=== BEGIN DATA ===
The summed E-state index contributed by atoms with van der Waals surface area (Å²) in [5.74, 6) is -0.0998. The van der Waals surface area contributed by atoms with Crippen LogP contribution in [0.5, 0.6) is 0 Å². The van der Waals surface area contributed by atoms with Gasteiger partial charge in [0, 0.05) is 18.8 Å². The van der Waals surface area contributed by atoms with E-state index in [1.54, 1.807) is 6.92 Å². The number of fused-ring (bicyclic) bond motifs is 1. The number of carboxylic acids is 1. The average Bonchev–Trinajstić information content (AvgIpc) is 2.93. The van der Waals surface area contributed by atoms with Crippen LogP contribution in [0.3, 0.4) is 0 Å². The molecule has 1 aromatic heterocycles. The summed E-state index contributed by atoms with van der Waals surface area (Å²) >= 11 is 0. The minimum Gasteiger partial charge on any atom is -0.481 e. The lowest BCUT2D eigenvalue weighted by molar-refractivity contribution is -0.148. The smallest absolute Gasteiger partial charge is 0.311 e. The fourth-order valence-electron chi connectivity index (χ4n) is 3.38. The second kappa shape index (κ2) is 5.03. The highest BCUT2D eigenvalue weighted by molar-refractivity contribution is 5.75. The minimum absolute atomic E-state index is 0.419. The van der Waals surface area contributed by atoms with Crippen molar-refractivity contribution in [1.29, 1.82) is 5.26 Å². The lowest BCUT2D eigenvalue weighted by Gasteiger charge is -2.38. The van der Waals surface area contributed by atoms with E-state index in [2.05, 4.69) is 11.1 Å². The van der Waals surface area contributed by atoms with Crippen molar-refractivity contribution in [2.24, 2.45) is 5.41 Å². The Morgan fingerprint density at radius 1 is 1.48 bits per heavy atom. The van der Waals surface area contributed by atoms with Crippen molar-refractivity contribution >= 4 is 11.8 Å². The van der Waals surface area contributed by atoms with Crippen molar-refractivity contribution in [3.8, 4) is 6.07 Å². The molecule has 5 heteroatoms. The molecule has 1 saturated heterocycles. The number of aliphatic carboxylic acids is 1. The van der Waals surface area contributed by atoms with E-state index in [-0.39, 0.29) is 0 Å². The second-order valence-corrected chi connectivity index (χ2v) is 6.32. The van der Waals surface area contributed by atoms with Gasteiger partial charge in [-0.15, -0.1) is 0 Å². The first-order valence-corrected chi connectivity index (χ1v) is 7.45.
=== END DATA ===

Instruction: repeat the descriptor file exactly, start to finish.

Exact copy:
The summed E-state index contributed by atoms with van der Waals surface area (Å²) in [5.74, 6) is -0.0998. The van der Waals surface area contributed by atoms with Crippen LogP contribution in [0.5, 0.6) is 0 Å². The van der Waals surface area contributed by atoms with Gasteiger partial charge in [0, 0.05) is 18.8 Å². The van der Waals surface area contributed by atoms with E-state index in [1.54, 1.807) is 6.92 Å². The number of fused-ring (bicyclic) bond motifs is 1. The number of carboxylic acids is 1. The average Bonchev–Trinajstić information content (AvgIpc) is 2.93. The van der Waals surface area contributed by atoms with Crippen LogP contribution in [0.3, 0.4) is 0 Å². The molecule has 1 aromatic heterocycles. The summed E-state index contributed by atoms with van der Waals surface area (Å²) >= 11 is 0. The minimum Gasteiger partial charge on any atom is -0.481 e. The lowest BCUT2D eigenvalue weighted by molar-refractivity contribution is -0.148. The smallest absolute Gasteiger partial charge is 0.311 e. The fourth-order valence-electron chi connectivity index (χ4n) is 3.38. The second kappa shape index (κ2) is 5.03. The highest BCUT2D eigenvalue weighted by molar-refractivity contribution is 5.75. The minimum absolute atomic E-state index is 0.419. The van der Waals surface area contributed by atoms with Crippen molar-refractivity contribution in [1.29, 1.82) is 5.26 Å². The lowest BCUT2D eigenvalue weighted by Gasteiger charge is -2.38. The van der Waals surface area contributed by atoms with E-state index in [2.05, 4.69) is 11.1 Å². The van der Waals surface area contributed by atoms with Crippen molar-refractivity contribution in [2.24, 2.45) is 5.41 Å². The Morgan fingerprint density at radius 1 is 1.48 bits per heavy atom. The van der Waals surface area contributed by atoms with Crippen molar-refractivity contribution >= 4 is 11.8 Å². The van der Waals surface area contributed by atoms with Crippen molar-refractivity contribution in [3.8, 4) is 6.07 Å². The molecule has 5 heteroatoms. The molecule has 1 saturated heterocycles. The number of aliphatic carboxylic acids is 1. The van der Waals surface area contributed by atoms with E-state index in [-0.39, 0.29) is 0 Å². The second-order valence-corrected chi connectivity index (χ2v) is 6.32. The van der Waals surface area contributed by atoms with Gasteiger partial charge in [-0.15, -0.1) is 0 Å². The first-order valence-corrected chi connectivity index (χ1v) is 7.45.